Airbnb Partners With New York To Provide Free Housing For Sandy Victims

Airbnb Partners With New York To Provide Free Housing For Sandy Victims

New York City officials and Airbnb said Wednesday they had struck a partnership to help connect victims of Hurricane Sandy with free short-term housing.

Airbnb, which launched four years ago as a way to aggregate short-term rental listings, makes money by taking a commission from rentals on its site. But in a blog post, the San Francisco-based startup said it would not recoup fees from the free listings in New York City offered by Good Samaritans in the wake of the superstorm.

Airbnb had already seen "hundreds" of last-minute bookings in areas that were hit hard by the storm and was “overwhelmed with the kindness and generosity of the Airbnb community.” But the startup said its community needed "to do even more."

As of 4 p.m. more than 100 members of the Airbnb community around New York City had volunteered their homes for free. “Safe cozy home for hurricane victim,” one post was titled. “Sandy Disaster Workers Welcome,” another was titled.

“You're more than welcome to stay through the storm,” said one poster, who was offering an apartment that sleeps five people, free of charge. “People have helped me when I was screwed, and I really want to offer what I can to help you."

Another poster who was offering her Upper East Side apartment for free to Sandy refugees, wrote: “Hopefully this will workout and I can keep someone from dealing with the darkness downtown or being in a shelter until things begin to turn around. I welcome the company!”

The partnership is notable because New York City and Airbnb have often been at odds. Under a 2011 New York state law, short-term rentals like those offered on Airbnb are illegal, and city officials have been cracking down.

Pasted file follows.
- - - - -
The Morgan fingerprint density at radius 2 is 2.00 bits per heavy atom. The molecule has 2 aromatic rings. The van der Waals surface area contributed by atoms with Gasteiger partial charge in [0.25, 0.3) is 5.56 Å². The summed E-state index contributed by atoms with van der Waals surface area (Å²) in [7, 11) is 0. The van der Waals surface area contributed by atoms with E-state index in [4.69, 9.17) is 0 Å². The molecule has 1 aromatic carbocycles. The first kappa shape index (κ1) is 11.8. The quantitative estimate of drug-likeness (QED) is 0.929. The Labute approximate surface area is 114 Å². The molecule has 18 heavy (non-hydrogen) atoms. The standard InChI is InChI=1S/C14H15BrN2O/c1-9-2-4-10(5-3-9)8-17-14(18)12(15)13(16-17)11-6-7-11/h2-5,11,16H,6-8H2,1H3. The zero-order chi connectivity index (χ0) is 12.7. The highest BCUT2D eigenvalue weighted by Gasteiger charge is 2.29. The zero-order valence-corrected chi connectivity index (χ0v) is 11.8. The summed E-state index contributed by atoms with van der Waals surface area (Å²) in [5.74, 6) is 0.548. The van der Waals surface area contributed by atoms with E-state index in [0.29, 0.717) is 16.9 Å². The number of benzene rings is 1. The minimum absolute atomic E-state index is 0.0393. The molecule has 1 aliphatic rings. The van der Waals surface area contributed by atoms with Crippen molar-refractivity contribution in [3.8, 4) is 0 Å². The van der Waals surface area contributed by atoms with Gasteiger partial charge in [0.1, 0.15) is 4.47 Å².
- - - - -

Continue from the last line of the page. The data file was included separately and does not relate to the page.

Since the law took effect, the city issued more than 2,500 violations, according to Businessweek. In September, New York city officials increased the fines on landlords who convert residential housing into unregulated hotel rooms to as much as $25,000, saying they violate city building code, damage neighbors’ qualify of life and put tourists in danger.

Airbnb responded by telling The Wall Street Journal, "it would be a shame for the city to stifle this new form of economic activity that New Yorkers have helped pioneer."

But on Wednesday, there were no signs of acrimony between the city and the startup -- only a call for help. The Twitter account for the mayor's office tweeted the announcement of the partnership.

“There are thousands more people in need of shelter,” Airbnb said on its blog. “And there are still thousands of people with extra space. It's time to come together.”

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